I noticed recently that Todd D. Still (Truett Seminary) has a Philippians commentary coming out soon in the Smyth & Helwys series. You can see the sterling endorsements he receives here. The book is due out in March (next month) and Todd showed me the text a few months ago and it is really excellent. Paired with the flavor of the series (lots of pictures and charts), I think students will be thoroughly impressed.
Lately I have been reading two very useful introductions to the Gospels. The first is Francis Moloney’s The Living Voice of the Gospels (Hendrickson/Baker, 2007). This is a very easy-to-read, accessible introduction that focuses on the literary and theological messages of the Gospels. After each introductory chapter on the four Gospels, he gives a commentary-like reading of a key passage (Mark 1; Matthew 1; Luke 22-24; John 6). There is a strong push for a narrative-critical reading, theological interpretation, and reader-response sort of hermeneutics which de-emphasizes historical questions and issues (though he shies away from technical jargon). While I thoroughly enjoyed his comments, I was sometimes left with the question – is this all just symbolism? Are the Gospels historical at all? I understand Moloney’s point in focusing on the “living voice,” but perhaps he has neglected the historical elements to a fault. In any case, complemented by other books, I found his approach very rewarding.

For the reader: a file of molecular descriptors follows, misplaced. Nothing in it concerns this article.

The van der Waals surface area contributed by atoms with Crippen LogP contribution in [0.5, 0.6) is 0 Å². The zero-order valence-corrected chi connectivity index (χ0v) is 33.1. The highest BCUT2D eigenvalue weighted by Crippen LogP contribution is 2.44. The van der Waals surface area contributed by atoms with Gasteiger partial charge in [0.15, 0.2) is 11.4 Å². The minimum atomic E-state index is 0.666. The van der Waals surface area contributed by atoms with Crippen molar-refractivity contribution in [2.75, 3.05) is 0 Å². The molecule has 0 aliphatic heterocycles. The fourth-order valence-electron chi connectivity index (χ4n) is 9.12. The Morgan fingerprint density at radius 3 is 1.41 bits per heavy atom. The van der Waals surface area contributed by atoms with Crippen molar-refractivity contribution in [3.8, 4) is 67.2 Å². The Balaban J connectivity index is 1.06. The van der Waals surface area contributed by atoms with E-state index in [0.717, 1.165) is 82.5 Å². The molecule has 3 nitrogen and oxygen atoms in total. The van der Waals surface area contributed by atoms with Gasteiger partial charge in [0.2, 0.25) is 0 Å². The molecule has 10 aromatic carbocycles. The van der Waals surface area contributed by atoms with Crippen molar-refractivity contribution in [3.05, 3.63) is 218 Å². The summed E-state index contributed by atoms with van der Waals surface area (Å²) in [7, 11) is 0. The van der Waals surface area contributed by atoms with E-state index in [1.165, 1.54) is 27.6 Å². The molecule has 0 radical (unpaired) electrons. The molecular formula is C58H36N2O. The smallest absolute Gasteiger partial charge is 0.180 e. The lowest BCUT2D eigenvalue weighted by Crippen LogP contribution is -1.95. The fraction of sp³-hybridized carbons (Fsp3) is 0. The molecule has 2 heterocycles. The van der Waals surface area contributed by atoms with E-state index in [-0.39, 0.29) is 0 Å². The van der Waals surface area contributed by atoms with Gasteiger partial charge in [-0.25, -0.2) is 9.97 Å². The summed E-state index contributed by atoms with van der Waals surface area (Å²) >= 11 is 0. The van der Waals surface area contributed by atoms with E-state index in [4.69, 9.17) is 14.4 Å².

Another useful textbook is Mark Allan Powell’s Fortress Introduction to the Gospels (1998). Strikingly different in approach from Moloney, Powell concentrates on source critical and redaction-critical insights, presuming Markan priority. If you want to get acquainted with the history of the study of the Gospels and higher criticism (which I found very interesting), this is an excellent study with some very insightful charts and diagrams. I was particularly impressed with the brief, but cogent chapter on “Other Gospels” – a subject that many students are curious about.